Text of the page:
Planetary lines we shouldn’t cross

I filed this piece with Village magazine in October, charting the growing number of critical planetary boundaries that have now been breached, and why this matters.

ON ANCIENT mariners’ maps, areas of uncharted waters were often marked with illustrations of dragons and other mythological creatures to signal to the unwary that dangers lay ahead.

The modern equivalent of ‘Here be dragons’ is a project which began in the Stockholm Resilience Centre in 2009, with the aim of graphically mapping the nine key “planetary boundaries” beyond which the dragons of ecological disaster lay in wait.

There have been two major updates on the original 2009 report, the latest of which was published this summer. The multidisciplinary team that carried out the research underpinning the report looked at climate change, biodiversity loss, chemical pollution, changes in the use of land and fresh water and the presence of the elements nitrogen and phosphorus.

Nothing was viewed in isolation; in dynamic Earth systems, every element interacts in complex and sometimes unexpected ways with every other element. “It’s pretty alarming: We are living on a planet unlike anything any humans have seen before”, according to Jonathan Foley, director of Project Drawdown, who was involved in the original research.

Briefly, this year’s update established that six of these critical boundaries for the maintenance of a stable climate system and overall integrity of the biosphere have now been breached, with two others approaching the red zone.

Only one of the nine boundaries is currently considered to be in stable and satisfactory condition, and ironically, this is global ozone. Back in the 1970s and 1980s, damage to the stratospheric ozone layer was first of all established theoretically, then by observations, leading to a huge public reaction and strong and concerted intergovernmental action.

This was spearheaded by the US, culminating in the signing of the Montreal Protocol in 1987 and the rapid phasing out of CFCs, the seemingly inert man-made chemicals that were wreaking havoc in the upper atmosphere.

Make no mistake, we had a narrow escape. Had that action not been taken then, much of the southern hemisphere in particular would by now be bathed in deadly levels of ultraviolet radiation.

Among the most severely critical boundary breaches now occurring are as a result of the overuse of nitrogen and phosphorus, primarily as fertilizers. These chemicals are devastating many of the world’s waterways, leading to algal blooms and oxygen-free dead zones.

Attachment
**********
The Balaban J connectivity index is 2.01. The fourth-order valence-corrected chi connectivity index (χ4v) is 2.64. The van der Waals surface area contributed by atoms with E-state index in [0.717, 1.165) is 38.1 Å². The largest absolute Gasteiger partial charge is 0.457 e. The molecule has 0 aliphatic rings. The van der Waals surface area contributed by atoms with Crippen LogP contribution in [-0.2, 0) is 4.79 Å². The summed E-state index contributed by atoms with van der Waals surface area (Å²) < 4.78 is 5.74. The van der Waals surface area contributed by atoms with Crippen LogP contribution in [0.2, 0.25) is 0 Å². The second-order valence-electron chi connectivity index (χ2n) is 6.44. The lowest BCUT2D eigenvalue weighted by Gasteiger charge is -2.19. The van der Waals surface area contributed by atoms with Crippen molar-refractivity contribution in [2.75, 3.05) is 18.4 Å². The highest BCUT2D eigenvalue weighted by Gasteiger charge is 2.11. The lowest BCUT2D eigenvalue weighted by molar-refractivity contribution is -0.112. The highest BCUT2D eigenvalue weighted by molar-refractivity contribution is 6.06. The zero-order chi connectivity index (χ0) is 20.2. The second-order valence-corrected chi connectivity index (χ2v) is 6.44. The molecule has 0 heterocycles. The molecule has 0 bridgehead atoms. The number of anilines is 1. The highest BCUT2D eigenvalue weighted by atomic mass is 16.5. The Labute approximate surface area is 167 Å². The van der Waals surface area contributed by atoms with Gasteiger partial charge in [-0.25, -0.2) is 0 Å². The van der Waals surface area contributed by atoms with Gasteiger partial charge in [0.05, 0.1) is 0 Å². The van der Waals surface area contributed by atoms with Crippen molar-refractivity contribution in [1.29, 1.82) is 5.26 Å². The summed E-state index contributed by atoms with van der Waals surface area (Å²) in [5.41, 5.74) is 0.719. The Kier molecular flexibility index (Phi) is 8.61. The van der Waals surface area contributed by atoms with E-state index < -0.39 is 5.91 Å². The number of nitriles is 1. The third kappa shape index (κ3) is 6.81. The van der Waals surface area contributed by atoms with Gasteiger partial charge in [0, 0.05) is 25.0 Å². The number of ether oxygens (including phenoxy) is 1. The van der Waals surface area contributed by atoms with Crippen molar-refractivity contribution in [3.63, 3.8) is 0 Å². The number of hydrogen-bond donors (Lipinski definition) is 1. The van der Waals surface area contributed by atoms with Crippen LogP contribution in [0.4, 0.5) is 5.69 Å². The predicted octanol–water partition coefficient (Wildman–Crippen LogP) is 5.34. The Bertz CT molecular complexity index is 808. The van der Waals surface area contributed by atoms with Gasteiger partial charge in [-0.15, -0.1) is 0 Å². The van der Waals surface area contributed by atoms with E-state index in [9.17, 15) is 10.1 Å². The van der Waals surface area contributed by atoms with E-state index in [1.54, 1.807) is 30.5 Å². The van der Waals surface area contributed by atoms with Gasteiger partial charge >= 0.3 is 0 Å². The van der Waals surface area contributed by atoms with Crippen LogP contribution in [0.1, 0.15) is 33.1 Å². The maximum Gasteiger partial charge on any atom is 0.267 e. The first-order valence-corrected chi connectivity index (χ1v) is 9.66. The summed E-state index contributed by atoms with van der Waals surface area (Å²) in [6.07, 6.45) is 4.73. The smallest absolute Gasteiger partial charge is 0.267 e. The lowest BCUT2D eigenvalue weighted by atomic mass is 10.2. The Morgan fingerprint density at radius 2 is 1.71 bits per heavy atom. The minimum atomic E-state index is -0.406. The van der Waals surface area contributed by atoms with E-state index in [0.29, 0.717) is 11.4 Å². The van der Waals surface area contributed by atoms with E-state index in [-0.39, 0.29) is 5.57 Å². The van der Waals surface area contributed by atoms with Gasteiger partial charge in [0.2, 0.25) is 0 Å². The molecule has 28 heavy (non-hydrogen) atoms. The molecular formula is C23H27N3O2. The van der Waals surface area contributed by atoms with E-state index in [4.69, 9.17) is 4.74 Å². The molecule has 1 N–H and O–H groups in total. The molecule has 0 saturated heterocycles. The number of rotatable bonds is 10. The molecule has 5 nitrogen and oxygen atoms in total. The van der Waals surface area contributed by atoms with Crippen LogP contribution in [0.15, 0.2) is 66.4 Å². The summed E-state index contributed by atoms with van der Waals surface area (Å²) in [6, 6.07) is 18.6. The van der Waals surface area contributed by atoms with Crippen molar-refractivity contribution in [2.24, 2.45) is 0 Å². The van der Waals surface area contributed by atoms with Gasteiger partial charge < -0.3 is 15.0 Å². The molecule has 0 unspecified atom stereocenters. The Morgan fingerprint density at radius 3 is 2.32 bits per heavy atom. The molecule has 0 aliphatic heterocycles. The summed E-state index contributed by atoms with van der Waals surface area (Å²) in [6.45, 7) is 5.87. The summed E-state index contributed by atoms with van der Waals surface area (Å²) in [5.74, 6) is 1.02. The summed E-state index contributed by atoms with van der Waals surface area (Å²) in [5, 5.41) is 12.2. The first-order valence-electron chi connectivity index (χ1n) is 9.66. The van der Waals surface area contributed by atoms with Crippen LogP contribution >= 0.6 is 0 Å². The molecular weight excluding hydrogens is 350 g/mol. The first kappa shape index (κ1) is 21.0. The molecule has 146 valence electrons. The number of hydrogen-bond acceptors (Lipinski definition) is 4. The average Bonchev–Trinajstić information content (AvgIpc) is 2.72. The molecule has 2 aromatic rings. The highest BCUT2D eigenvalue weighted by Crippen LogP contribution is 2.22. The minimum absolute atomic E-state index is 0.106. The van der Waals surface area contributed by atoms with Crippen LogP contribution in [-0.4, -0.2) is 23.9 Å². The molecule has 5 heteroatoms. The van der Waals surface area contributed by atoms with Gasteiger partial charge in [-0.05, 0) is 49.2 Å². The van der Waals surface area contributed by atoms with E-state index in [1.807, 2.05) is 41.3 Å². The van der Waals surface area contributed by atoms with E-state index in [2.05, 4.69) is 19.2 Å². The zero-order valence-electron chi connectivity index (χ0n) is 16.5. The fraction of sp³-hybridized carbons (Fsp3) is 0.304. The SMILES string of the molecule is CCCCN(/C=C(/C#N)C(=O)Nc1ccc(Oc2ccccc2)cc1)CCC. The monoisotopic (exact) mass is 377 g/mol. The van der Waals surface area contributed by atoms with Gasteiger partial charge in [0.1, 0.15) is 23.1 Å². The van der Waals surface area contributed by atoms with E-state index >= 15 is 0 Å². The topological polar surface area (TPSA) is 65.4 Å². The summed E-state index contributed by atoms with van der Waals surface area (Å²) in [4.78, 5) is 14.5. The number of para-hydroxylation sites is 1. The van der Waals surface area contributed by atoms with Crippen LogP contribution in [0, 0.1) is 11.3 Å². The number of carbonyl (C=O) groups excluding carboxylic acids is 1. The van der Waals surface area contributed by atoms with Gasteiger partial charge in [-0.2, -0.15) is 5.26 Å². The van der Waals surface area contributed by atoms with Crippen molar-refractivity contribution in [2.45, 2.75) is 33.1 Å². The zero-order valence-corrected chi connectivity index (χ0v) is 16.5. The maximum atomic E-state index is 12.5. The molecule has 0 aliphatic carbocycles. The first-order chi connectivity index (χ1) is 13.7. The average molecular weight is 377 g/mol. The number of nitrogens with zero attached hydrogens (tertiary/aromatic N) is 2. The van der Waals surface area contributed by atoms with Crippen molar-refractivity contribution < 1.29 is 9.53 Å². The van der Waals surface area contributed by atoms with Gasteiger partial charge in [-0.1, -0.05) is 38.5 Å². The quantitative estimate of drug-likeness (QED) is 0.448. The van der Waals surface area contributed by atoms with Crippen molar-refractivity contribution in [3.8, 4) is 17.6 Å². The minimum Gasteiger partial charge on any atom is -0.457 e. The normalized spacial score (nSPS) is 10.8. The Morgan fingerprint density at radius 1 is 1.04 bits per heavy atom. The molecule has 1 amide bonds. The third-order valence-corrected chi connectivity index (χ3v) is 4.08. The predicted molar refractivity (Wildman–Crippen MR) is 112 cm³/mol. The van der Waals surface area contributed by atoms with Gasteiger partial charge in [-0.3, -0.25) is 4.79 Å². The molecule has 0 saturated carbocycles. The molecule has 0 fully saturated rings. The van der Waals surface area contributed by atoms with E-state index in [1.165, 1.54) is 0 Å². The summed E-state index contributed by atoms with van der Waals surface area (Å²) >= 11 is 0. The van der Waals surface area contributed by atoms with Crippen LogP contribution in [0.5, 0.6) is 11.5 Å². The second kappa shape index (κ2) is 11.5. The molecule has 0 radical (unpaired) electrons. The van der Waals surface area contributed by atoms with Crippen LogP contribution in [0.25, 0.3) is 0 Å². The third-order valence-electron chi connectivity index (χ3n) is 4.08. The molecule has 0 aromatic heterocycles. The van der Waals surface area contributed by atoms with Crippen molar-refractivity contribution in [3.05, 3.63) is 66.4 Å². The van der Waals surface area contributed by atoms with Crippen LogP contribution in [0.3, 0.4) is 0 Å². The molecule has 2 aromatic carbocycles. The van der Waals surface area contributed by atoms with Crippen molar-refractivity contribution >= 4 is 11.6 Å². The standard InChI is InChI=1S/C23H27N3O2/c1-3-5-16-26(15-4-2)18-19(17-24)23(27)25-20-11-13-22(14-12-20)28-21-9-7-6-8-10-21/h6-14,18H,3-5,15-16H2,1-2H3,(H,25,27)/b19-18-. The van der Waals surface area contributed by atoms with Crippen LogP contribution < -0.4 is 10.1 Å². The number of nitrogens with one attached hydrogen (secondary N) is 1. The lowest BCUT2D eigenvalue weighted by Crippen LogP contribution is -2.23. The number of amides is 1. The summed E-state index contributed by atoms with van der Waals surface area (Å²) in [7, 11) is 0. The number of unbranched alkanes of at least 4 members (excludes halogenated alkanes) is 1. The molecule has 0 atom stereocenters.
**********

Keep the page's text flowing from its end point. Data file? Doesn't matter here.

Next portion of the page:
In Ireland, the toxic effects of nutrient overload into our waterways are becoming ever more apparent. Lough Neagh, the vast lake in Northern Ireland, is severely damaged as a result mainly of runoff from agriculture, as well as raw sewage and other contaminants.

Similar blooms are being reported across Irish lakes and estuaries, a situation that has notably worsened since the abolition of dairy quotas in 2015 and the subsequent rush to intensify industrial-scale dairying operations, using our political leverage at EU level to allow thousands of Irish farmers a derogation to exceed the EU’s scientifically established maximum safe limits for nitrates.

The overloading of the global atmosphere with powerful heat-trapping gases, mainly carbon dioxide and methane, means we have fundamentally altered the chemistry of the atmosphere of an entire planet, and this is playing out, as predicted, in ever more extreme weather events, from droughts, heatwaves and flooding events to more powerful storm systems.

The ferocious summer of 2023, which has seen devastating impacts across much of the northern hemisphere, is a harbinger of a far more dangerous future, with rising sea levels, coastal inundation and killer heatwaves and flooding disasters that force the permanent abandonment of entire regions.

While life is about to become much more precarious and difficult for many millions of people, human impacts have already laid waste to much of the natural world, pushing tens of thousands of species into extinction and drastically reducing both the numbers and range of millions more.

This is the planetary boundary known as ‘biosphere integrity’ and the world’s genetic diversity has been severely depleted as a result of human actions. The current extinction rate is thousands of times higher than the natural or background extinction rate. A key driver of extinction has been the destruction of ecosystems and their sequestration for agriculture, fishing, mining, fossil fuel extraction and commercial forestry.

Another boundary that has been smashed is termed novel entities. This innocuous phrase describes the witches brew of tens of thousands of toxic artificial chemicals, from plastics and pesticides to PFAs, the so-called forever chemicals that have been casually unleashed into the biosphere.

Even in the relatively well regulated European Union, around 80% of man-made chemicals are brought into use with little or no testing or true understanding of their long-term impacts.

To paraphrase Oscar Wilde, breaching one critical planetary boundary is unfortunate; to breach six is beginning to look like carelessness.

ThinkOrSwim is a blog by journalist John Gibbons focusing on the inter-related crises involving climate change, sustainability, resource depletion, energy and biodiversity loss
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